English. — Th. Mitchdl. Camb. 1817. 3 vols. 8. with valuable notes and preliminary dissertations. — Cumberland (and others),

Of the Clouds, Plutus, Fro?s, and Birds. Lond. 1812.

6. Illustrative.— i2ei>i|:, Conjectaneorum in Aristoph. Lib. ii. Lips. 1816. 8.— P. F. Kanngiesser, cited § 41.— X G. Willa-
mow, de Eihopceia comica Aristoph. Berl. 1766. 8.—/. Floder, Diss, explicans Antiquites Aristophaneas. Ups. I76S. 4.— The
fragment of Plutarch containing a comparison of Aristophanes and Menander.— .4u?. Seidler, de Aristoph. fragmentis. Halle,
Sax. 1818. i.— Class. Jour. No. xxviii.— C. A. Bott'ger, Aristophanes inipunitus Deorum irrisor. Lips. 1790. S.—P. Dobree, Aria-
tophanica Porsoni. Cant. 1820. 8.— C. Passow, Apparatus crit. ad Aristoph. Lips. 1828. 12.— X Caravdia, Index Aristopbani-
cus, &c. Oxf. 1824. 8.—H. J. Rotsclier, Aristophanes und sein Zeitalter. Berl. 1827. S.—C. F. H>.Tinann, De persona Nicia
apud Aristoph. Marb. 1835. 4.

§ 66. Menander, born at Athens about B. C. 342, one of the later comic poets
of the Greeks. He wrote numerous comedies (§ 43), of which we possess only
slight fragments. The loss of Menander is the more regretted on account of the
praise bestowed on him by Quintilian (x. 1). Some idea of his manner may
be obtained, however, from the imitations of him in Terence. Philemon is usu-
ally named in connection with Menander, as a contemporary and rival.

1. Menander died at the age of about 50 ; Philemon, a native according to some of
Sicily, but according to others of Cihcia, hved to the great age of 97 or 99. The former
was rather a voluptuary ; the latter was particularly temperate.

De Roctiefurt, on Menander, Mem. Acad. Inscr. vol. xlvi. p. \S3.—Schlegel'i Dram. Lit. lect. nn.—Dunlop, as cited P. IV.
§ 109. 2.

■i. Editions.— B.—jJ. C. Meineche. Berl. 1823. 8. Fragments of Menander and Philemon ; wilh Bentley's emendations.

They are ff.und in the collections cited § 43. That of Le Clerc occasioned a bitter literary war. {SchSll, iii. p. 82. Harles, Int. i.
?>, 489. Rrev. Not. p. 226.)—/. G. Schneider. Vratisl. 1812. 8. with .Esop's Fables.

§ 67. Lycophron^ a poet and grammarian, born at Chalcis in Eubcea, flourish-



#

p. V. POETS. LYCOPHRON. THEOCRITUS. 477

ed in the time of Ptolemy Philadelphus, B. C. about 284. His performance
styled 'AXs^dvSfia, Alexandra or Cassandra, was improperly ranked in the class
of tragedies; it is a monologue or monodrama, in which Cassandra predicts to
Priam the fate of Troy. This topic is interwoven with many others, pertaining
to the history and mythology of different nations, so as to render the poem ob-
scure and heavy.

1. Lycophron was a writer of tragedies, and was ranked among the Pleiades (cf ^ 40).
A work also on the subject oi covudy, Ylspi Kcoixon^iag, was written by him. The loss of
the latter is more regretted than the loss of his dramatic pieces. The grammarians of
Alexandria collected a mass of materials illustrating his Cassandra, from which John
Tzetzes compiled a large commentary. iSchbll, iii. p. 96. )

2. Ediiious— B.— CA. G. MiUler. Lips. 18!2. 3 vols. 8. with the Scholia of Tzetzes. (Cf. Dibdin, ii. p. 211. Schmi, iii. 106.)
~L. Bachmann. Lpz. 1830. 8. ¥—Pri>iceps, by Mdus. Ven. 1513. 8. With Pindar and Callinnchu'i.— i^Li-ari/ho or P.

Lacisius. Basil, 1546. fol. (Cf. Dibdin, ii. p. 208.)— f^ Canter. Basil, 1566. 4. With brief notes and two Latin trauslaiions, one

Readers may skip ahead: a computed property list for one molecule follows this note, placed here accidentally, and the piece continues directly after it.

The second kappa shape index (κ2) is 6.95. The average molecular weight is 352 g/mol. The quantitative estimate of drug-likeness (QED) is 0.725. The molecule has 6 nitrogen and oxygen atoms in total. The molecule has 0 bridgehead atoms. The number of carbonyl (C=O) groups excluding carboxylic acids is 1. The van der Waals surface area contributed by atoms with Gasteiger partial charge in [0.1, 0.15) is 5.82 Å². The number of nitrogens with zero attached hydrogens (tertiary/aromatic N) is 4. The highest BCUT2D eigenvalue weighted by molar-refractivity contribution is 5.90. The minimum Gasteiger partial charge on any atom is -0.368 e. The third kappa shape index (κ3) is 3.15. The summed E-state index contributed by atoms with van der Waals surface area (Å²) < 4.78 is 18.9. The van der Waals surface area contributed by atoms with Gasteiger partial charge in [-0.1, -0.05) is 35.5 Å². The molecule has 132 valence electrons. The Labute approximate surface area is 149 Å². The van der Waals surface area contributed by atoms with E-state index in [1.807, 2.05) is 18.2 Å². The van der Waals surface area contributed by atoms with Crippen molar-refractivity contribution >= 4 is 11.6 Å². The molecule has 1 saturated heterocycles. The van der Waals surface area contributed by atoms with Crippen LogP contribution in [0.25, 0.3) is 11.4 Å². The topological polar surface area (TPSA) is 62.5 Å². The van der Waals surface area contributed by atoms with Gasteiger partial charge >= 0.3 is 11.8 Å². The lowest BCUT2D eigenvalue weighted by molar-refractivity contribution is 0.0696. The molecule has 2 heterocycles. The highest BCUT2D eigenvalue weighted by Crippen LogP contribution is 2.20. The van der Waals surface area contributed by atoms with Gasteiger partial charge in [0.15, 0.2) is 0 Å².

ID prose by Canter, the other in verse by Jos. Scatiger—XJ. Potttr, Gr. & Lat. Oxf. 1702. Much celebrated.— t H. G. Ruchard,
Gr. & Lat. Lips. 1789. 2 vols. 8. Ji. Sebastian, Gr. & Lat. Rom. 1803. 4. Commended by Dibdin.

3. An English version of Lycophron by Royston, Class. Jour. xiii. xiv.

§ 68. Theocritus^ a native of Syracuse, flourished in the time of Ptolemy
Philadelphus, and in the reign of the second Hiero, B. C. about -275. We
have under his name thirty Idyls, '^ihvT.'kia, some of which are probably not
genuine, and also twenty-two smaller pieces, chiefly epigrams. He was the
most distinguished of ancient authors in the department of pastoral poetry.
Virgil followed him as a master and model, but was his inferior in simplicity
and fidelity to nature.

1. We cannot assert what induced Theocritus to remove from Syracuse to Alexan-
dria, where he certainly spent part of his life. Some have siated that certain satires
composed by him against Hiero exposed him to the vengeance of that monarch.
Where and when he died is not known, although it has been supposed that he returned
to Sicily and suffered a violent death from the vengeance of Hiero.

Of. Life of Theocritus in Polwhele, as cited below (5).— Also For. Quart. Rev. Oct. 1842. p. 161.

2. The nature of the Greek Idyl has already been e.xhibited (§ 30). The Idyls of
Theocrhus are not confined to pastoral subjects. Of the thirty ascribed to him, only
fifteen can properly be considered as bucolic or pastoral; viz. the first 9 and the 11th,
considered by all as genuine bucolics, and the 10th, 20th, 21st, 23d, and 27th, which
may be put in the same class. Five are mythological, viz. the 13th, 22d, 24th, 25th,
and 26th. Three have been termed epistolary/, 12th, 28th, and 29th, bearing a shght
resemblance to the epistles of Ovid, but having less of the elegiac character. They
are called lyric by Scholl. Two may be denominated co?nic, the 14th and 15th. The
latter, I.i'paKovcnat, the Syraciisan Gossips, has no more of the pastoral in its tone than
a scene from Aristophanes (cf. § 46). Two others may be styled panegyrical, the 16th
and 17th. And there are two in the collection, 19th and 36th, wuich may properly
enough perhaps be called Anacreontic, being mere imitations of the lighter odes of
Anacreon. The remaining one, 18th, is a genuine epithalamium, according to its title,
'EXifrii andaXanio;. — The reputation of Theocrhus is built on his Idyls. The epigrams
would scarcely have preserved his name from obhvion. — One piece of a peculiar cha-